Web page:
Postpartum depression, also referred to as postnatal depression, is a condition which affects some new mothers. Although it may be common for moms to feel overwhelmed with the responsibilities of a baby, these “baby blues” may affect other women to the point of experiencing depression.
This depression may manifest right after delivery, or may be delayed up to a year. Generally, women report it about three months after having their child.
If new moms feel depressed or encounter a heightened sense of anxiety, they need to speak with their doctors.
Researchers are continually gathering information and studies to learn more about postnatal depression.
One study conducted by the University of Montreal which was published in the Canadian Journal of Psychiatry showed a possible link between omega-3 levels and postpartum depression.
“This was an interesting study because it showed that serotonin levels, a hormone which makes us feel happy, can actually become deficient when pregnant,” said the spokesperson from Nutrilys Del Mar, a marine supplement company based in San Diego. “It also clarified when women are pregnant or breast feed, special lipids are passed on to the fetus and baby which drops her omega-3 levels.”
According to the book entitled, The Omega-3 Effect, authored by William Sears, MD and James Sears, MD, they describe omega-3 as a mood leveler because it offers nutrition for serotonin and dopamine hormones.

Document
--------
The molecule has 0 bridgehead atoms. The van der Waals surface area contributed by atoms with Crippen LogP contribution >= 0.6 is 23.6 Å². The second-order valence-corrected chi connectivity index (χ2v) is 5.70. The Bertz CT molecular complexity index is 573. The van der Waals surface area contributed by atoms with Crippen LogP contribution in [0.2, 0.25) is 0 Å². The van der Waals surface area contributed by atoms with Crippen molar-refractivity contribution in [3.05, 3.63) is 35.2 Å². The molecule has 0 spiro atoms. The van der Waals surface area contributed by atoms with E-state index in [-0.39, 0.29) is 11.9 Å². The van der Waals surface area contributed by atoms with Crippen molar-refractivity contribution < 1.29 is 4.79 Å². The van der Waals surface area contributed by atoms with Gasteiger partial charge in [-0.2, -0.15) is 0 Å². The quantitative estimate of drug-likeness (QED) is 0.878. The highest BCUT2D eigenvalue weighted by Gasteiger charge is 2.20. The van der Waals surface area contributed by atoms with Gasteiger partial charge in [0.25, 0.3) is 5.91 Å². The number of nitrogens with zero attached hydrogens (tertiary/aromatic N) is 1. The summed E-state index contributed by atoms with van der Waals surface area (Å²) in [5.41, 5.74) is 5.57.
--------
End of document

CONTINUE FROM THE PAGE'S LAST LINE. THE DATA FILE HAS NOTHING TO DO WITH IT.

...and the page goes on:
“These doctors believe when specific hormones are fed the right amounts of omega-3, it helps people feel more calm and content,” said the spokesperson, adding that it was highly recommended to consult with a physician before making any dietary changes.
For both pregnant women and new moms, some doctors are suggesting a few servings of salmon a week. And the crème de la crème of salmon is wild Alaskan sockeye salmon.
Other wild sources of omega-3 fish servings include:
- Pacific Sardines
- Oregon Pink Shrimp
- Pacific Coastline Dungeness Crab
- U.S. Atlantic Longfin Squid
- Alaskan Pacific Cod
If women are unable to consume this type of seafood on a regular basis than whole food supplements may be a great option to consider.
Buyers need to locate supplements which are natural, pure, unrefined, and a certified source of omega fatty acids.
“Wild Alaskan sockeye salmon oil supplements offer all omegas along with vitamins A and D3,” said the spokesperson. She continued, “This supplement is very popular with female clientele because this species of wild salmon eat excellent nutrition and we all benefit from their excellent choices.”
A healthy diet of omegas is great for everyone at any age. And studies are suggesting this natural ocean source may help new moms and moms-to-be.